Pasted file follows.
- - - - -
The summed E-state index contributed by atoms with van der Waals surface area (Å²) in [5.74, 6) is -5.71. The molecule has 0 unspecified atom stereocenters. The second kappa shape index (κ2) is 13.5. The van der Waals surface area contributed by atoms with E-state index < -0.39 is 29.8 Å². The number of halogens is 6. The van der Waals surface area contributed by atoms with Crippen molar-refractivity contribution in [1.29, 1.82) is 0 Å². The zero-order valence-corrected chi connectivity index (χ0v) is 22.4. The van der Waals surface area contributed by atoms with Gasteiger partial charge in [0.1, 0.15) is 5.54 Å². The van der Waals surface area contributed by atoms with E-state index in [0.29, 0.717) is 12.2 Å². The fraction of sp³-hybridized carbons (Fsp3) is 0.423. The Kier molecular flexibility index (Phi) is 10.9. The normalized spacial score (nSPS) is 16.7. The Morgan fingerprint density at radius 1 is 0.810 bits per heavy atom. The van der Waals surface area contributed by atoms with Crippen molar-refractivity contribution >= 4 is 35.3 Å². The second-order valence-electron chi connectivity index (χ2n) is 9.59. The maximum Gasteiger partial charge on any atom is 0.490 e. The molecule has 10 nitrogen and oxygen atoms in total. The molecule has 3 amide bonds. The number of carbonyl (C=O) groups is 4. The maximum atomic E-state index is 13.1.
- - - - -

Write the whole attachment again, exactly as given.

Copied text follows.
The summed E-state index contributed by atoms with van der Waals surface area (Å²) in [5.74, 6) is -5.71. The molecule has 0 unspecified atom stereocenters. The second kappa shape index (κ2) is 13.5. The van der Waals surface area contributed by atoms with E-state index < -0.39 is 29.8 Å². The number of halogens is 6. The van der Waals surface area contributed by atoms with Crippen molar-refractivity contribution in [1.29, 1.82) is 0 Å². The zero-order valence-corrected chi connectivity index (χ0v) is 22.4. The van der Waals surface area contributed by atoms with Gasteiger partial charge in [0.1, 0.15) is 5.54 Å². The van der Waals surface area contributed by atoms with E-state index in [0.29, 0.717) is 12.2 Å². The fraction of sp³-hybridized carbons (Fsp3) is 0.423. The Kier molecular flexibility index (Phi) is 10.9. The normalized spacial score (nSPS) is 16.7. The Morgan fingerprint density at radius 1 is 0.810 bits per heavy atom. The van der Waals surface area contributed by atoms with Crippen molar-refractivity contribution >= 4 is 35.3 Å². The second-order valence-electron chi connectivity index (χ2n) is 9.59. The maximum Gasteiger partial charge on any atom is 0.490 e. The molecule has 10 nitrogen and oxygen atoms in total. The molecule has 3 amide bonds. The number of carbonyl (C=O) groups is 4. The maximum atomic E-state index is 13.1.